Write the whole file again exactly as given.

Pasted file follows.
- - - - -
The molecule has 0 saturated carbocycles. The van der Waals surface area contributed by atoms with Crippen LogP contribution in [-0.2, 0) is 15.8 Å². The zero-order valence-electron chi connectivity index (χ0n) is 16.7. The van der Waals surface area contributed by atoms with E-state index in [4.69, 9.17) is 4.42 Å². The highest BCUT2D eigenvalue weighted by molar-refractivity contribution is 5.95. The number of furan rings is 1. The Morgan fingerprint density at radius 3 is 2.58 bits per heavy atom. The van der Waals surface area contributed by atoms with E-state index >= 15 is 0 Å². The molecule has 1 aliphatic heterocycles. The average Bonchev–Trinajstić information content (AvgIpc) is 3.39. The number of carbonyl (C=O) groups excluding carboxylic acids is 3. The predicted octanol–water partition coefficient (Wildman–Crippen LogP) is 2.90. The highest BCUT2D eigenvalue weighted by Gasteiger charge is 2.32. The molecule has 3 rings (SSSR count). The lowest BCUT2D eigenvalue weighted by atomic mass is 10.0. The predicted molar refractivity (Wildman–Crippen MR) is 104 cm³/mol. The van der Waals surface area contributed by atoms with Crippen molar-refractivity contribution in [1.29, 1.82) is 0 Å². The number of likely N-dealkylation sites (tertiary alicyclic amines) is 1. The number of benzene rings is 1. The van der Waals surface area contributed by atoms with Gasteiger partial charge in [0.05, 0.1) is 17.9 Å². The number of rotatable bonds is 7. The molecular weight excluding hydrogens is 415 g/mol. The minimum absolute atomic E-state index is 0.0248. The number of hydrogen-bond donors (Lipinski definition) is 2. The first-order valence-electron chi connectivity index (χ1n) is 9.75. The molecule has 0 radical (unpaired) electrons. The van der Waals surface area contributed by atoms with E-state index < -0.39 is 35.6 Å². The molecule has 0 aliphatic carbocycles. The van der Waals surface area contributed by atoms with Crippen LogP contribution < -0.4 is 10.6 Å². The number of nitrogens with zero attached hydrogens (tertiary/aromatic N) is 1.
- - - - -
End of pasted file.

The molecule has 0 saturated carbocycles. The van der Waals surface area contributed by atoms with Crippen LogP contribution in [-0.2, 0) is 15.8 Å². The zero-order valence-electron chi connectivity index (χ0n) is 16.7. The van der Waals surface area contributed by atoms with E-state index in [4.69, 9.17) is 4.42 Å². The highest BCUT2D eigenvalue weighted by molar-refractivity contribution is 5.95. The number of furan rings is 1. The Morgan fingerprint density at radius 3 is 2.58 bits per heavy atom. The van der Waals surface area contributed by atoms with E-state index >= 15 is 0 Å². The molecule has 1 aliphatic heterocycles. The average Bonchev–Trinajstić information content (AvgIpc) is 3.39. The number of carbonyl (C=O) groups excluding carboxylic acids is 3. The predicted octanol–water partition coefficient (Wildman–Crippen LogP) is 2.90. The highest BCUT2D eigenvalue weighted by Gasteiger charge is 2.32. The molecule has 3 rings (SSSR count). The lowest BCUT2D eigenvalue weighted by atomic mass is 10.0. The predicted molar refractivity (Wildman–Crippen MR) is 104 cm³/mol. The van der Waals surface area contributed by atoms with Crippen molar-refractivity contribution in [1.29, 1.82) is 0 Å². The number of likely N-dealkylation sites (tertiary alicyclic amines) is 1. The number of benzene rings is 1. The van der Waals surface area contributed by atoms with Gasteiger partial charge in [0.05, 0.1) is 17.9 Å². The number of rotatable bonds is 7. The molecular weight excluding hydrogens is 415 g/mol. The minimum absolute atomic E-state index is 0.0248. The number of hydrogen-bond donors (Lipinski definition) is 2. The first-order valence-electron chi connectivity index (χ1n) is 9.75. The molecule has 0 radical (unpaired) electrons. The van der Waals surface area contributed by atoms with E-state index < -0.39 is 35.6 Å². The molecule has 0 aliphatic carbocycles. The van der Waals surface area contributed by atoms with Crippen LogP contribution < -0.4 is 10.6 Å². The number of nitrogens with zero attached hydrogens (tertiary/aromatic N) is 1.